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U.S. troops stormed Afghan hospital, aid group says

  • Story Highlights
  • NEW: NATO-led force says Afghan police searched clinic for insurgent leader
  • Aid group: U.S. soldiers tied up hospital guards, searched women's wards
  • Swedish Committee for Afghanistan says U.S. looking for Taliban fighters
  • Aid group official calls alleged actions disrespectful of Afghan culture
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KABUL, Afghanistan (CNN) -- U.S. soldiers searched a hospital in central Afghanistan for Taliban fighters, tying up hospital guards and entering women's wards in violation of local customs, an aid worker said Monday.

The soldiers raided the hospital Wednesday night in Wardak province, said Anders Fange, the country director of the Swedish Committee for Afghanistan.

The troops, from the U.S. Army's 10th Mountain Division, said they were looking for suspected Taliban fighters in the hospital, he said.

They tied up four hospital guards and searched patients' relatives, broke into the nutrition ward and ultrasound room, and searched the female ward of the hospital, according to the aid worker. He said the actions were disrespectful of Afghan culture.

He called the incident "simply not acceptable."

"It is not only a clear violation of globally recognized humanitarian principles about the sanctity of health facilities and staff in areas of conflict, but also a clear breach of the civil-military agreement between NGOs [nongovernmental organizations] and ISAF," he said, referring to the NATO-led International Security Assistance Force.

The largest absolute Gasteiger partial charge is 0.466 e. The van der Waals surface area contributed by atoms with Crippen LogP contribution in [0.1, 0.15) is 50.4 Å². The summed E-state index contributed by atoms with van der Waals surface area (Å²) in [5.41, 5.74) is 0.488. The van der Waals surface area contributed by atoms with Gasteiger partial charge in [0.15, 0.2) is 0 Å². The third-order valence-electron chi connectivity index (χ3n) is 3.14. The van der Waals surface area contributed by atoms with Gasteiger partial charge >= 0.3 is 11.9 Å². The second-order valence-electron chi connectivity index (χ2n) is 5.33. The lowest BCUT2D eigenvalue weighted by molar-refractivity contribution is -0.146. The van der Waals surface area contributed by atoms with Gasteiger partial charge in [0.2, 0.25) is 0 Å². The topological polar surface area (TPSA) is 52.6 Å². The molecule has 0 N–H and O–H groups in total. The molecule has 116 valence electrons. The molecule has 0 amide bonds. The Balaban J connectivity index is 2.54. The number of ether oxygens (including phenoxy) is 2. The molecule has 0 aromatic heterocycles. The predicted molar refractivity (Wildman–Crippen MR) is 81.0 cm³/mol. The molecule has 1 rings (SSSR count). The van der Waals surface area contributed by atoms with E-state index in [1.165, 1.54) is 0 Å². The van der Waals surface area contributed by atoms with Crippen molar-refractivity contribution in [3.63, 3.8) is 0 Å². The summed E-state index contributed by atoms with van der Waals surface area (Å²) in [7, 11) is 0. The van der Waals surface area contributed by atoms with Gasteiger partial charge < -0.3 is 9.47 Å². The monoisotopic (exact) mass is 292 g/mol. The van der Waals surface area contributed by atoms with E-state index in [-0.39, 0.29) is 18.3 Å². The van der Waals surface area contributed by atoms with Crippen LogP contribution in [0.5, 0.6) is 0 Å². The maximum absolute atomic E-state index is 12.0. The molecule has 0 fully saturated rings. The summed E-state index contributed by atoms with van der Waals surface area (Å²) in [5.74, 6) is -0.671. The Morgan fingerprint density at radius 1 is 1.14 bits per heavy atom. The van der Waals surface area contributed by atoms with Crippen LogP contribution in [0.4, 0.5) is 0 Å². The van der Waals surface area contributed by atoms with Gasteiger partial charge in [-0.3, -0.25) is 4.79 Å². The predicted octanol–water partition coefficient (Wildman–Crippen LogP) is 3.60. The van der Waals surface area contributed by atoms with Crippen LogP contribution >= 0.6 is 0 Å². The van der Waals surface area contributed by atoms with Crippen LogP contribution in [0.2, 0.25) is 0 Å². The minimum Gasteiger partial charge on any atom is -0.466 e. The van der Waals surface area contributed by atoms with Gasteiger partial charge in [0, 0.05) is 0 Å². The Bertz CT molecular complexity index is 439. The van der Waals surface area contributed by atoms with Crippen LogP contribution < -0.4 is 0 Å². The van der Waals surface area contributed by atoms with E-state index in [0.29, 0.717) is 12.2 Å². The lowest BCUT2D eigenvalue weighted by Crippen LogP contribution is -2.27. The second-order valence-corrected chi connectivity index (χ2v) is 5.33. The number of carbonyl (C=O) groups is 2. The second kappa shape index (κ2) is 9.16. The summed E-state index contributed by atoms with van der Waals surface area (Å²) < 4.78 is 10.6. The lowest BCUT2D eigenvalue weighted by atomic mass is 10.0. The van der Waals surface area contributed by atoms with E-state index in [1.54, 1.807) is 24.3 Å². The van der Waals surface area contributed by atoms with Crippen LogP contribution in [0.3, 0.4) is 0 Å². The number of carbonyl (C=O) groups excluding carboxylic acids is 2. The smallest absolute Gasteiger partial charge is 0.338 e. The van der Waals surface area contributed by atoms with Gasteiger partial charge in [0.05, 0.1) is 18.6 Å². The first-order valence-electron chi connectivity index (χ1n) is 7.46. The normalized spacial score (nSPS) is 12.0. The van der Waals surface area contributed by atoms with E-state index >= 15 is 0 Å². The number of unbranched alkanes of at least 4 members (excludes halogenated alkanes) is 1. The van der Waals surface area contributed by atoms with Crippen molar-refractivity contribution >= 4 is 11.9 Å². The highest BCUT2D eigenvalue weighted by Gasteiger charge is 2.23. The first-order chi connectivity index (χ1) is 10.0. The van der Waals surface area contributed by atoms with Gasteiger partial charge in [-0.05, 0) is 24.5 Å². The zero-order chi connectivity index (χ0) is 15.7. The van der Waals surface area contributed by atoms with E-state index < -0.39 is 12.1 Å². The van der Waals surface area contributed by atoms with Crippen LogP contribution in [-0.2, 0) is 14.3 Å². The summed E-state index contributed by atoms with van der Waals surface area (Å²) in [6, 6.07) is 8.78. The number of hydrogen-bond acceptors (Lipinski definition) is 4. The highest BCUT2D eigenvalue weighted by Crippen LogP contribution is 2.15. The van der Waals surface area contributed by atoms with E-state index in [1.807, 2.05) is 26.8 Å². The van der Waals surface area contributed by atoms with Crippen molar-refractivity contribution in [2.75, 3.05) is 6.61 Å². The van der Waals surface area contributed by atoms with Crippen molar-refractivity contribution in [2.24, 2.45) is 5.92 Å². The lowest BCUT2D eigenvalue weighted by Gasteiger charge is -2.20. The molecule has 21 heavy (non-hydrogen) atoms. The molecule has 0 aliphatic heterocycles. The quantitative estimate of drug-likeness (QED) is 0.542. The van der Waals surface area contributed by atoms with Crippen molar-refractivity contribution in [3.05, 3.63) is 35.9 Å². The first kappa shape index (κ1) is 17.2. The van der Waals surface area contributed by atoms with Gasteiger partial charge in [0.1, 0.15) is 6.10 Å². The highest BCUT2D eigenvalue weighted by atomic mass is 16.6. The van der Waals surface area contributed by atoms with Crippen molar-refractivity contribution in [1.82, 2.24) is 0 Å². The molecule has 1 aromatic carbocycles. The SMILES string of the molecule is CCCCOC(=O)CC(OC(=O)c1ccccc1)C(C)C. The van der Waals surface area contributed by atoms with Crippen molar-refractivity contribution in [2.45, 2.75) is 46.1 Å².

In a statement, the ISAF said it met Monday with staff at the medical clinic "to discuss the force's relationship with the clinic."

"Afghan National Police and International Security Assistance Forces entered the clinic on September 2, acting on a report that an insurgent commander was being treated on the premises," the statement said.

Assisted by ISAF troops, Afghan police searched the clinic to determine if the insurgent leader, who was suspected of being responsible for an earlier attack on a convoy in the area, was present, according to the statement. The ISAF said it informed the clinic staff of its reasons for entering the hospital.

Earlier, Lt. Cmdr. Christine Sidenstricker, an ISAF spokeswoman, said the matter was under investigation. Any operation in the area would have been Afghan-led, supported by ISAF forces, she added. The U.S. Army does operate in the area.

The Swedish aid group reported the matter to Afghanistan's public health minister, who in turn was to take up the matter with the U.S. ambassador, Fange said.

The U.S. Embassy said it had heard of the allegations and was checking to see if the Ministry of Public Health had lodged a complaint or discussed the matter with American officials.

Fange said he is trying to arrange a meeting with a senior U.S. commander in Wardak province.

The Afghan Ministry of Public Health subcontracts aid groups in Afghanistan to provide what's called "Basic Package Health Services."

The Swedish Committee for Afghanistan is responsible for Wardak province. The staff at the hospital work directly for the committee.

CNN's Ingrid Formanek and Wahid Mayar contributed to this report.

All About AfghanistanWardak ProvinceU.S. ArmyNATO

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